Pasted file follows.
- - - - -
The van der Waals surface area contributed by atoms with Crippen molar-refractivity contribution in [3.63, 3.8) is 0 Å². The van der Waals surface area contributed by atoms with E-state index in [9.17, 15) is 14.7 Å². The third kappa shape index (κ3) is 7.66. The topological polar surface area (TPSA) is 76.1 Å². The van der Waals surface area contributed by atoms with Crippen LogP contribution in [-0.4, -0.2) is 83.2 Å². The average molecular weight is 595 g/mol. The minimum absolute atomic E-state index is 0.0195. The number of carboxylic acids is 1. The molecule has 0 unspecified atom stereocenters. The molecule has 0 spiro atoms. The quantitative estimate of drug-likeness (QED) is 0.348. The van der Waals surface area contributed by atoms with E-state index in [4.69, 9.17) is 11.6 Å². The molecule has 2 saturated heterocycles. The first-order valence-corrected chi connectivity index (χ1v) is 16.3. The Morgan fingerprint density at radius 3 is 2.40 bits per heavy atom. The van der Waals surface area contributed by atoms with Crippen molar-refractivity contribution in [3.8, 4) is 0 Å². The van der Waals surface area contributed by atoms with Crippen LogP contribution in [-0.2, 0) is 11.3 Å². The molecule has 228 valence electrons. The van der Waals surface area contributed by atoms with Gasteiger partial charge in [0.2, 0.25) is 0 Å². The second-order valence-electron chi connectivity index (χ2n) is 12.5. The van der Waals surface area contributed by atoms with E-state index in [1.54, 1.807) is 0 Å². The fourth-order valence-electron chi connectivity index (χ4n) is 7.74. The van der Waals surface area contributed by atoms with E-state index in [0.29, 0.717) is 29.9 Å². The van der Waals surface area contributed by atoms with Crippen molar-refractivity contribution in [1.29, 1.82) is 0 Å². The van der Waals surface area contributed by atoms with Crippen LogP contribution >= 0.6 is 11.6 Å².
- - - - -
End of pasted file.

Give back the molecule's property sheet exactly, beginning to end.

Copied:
The van der Waals surface area contributed by atoms with Crippen molar-refractivity contribution in [3.63, 3.8) is 0 Å². The van der Waals surface area contributed by atoms with E-state index in [9.17, 15) is 14.7 Å². The third kappa shape index (κ3) is 7.66. The topological polar surface area (TPSA) is 76.1 Å². The van der Waals surface area contributed by atoms with Crippen LogP contribution in [-0.4, -0.2) is 83.2 Å². The average molecular weight is 595 g/mol. The minimum absolute atomic E-state index is 0.0195. The number of carboxylic acids is 1. The molecule has 0 unspecified atom stereocenters. The molecule has 0 spiro atoms. The quantitative estimate of drug-likeness (QED) is 0.348. The van der Waals surface area contributed by atoms with E-state index in [4.69, 9.17) is 11.6 Å². The molecule has 2 saturated heterocycles. The first-order valence-corrected chi connectivity index (χ1v) is 16.3. The Morgan fingerprint density at radius 3 is 2.40 bits per heavy atom. The van der Waals surface area contributed by atoms with Crippen molar-refractivity contribution in [3.8, 4) is 0 Å². The van der Waals surface area contributed by atoms with Crippen LogP contribution in [-0.2, 0) is 11.3 Å². The molecule has 228 valence electrons. The van der Waals surface area contributed by atoms with Gasteiger partial charge in [0.2, 0.25) is 0 Å². The second-order valence-electron chi connectivity index (χ2n) is 12.5. The van der Waals surface area contributed by atoms with E-state index in [1.54, 1.807) is 0 Å². The fourth-order valence-electron chi connectivity index (χ4n) is 7.74. The van der Waals surface area contributed by atoms with E-state index in [0.29, 0.717) is 29.9 Å². The van der Waals surface area contributed by atoms with Crippen molar-refractivity contribution in [1.29, 1.82) is 0 Å². The van der Waals surface area contributed by atoms with Crippen LogP contribution >= 0.6 is 11.6 Å².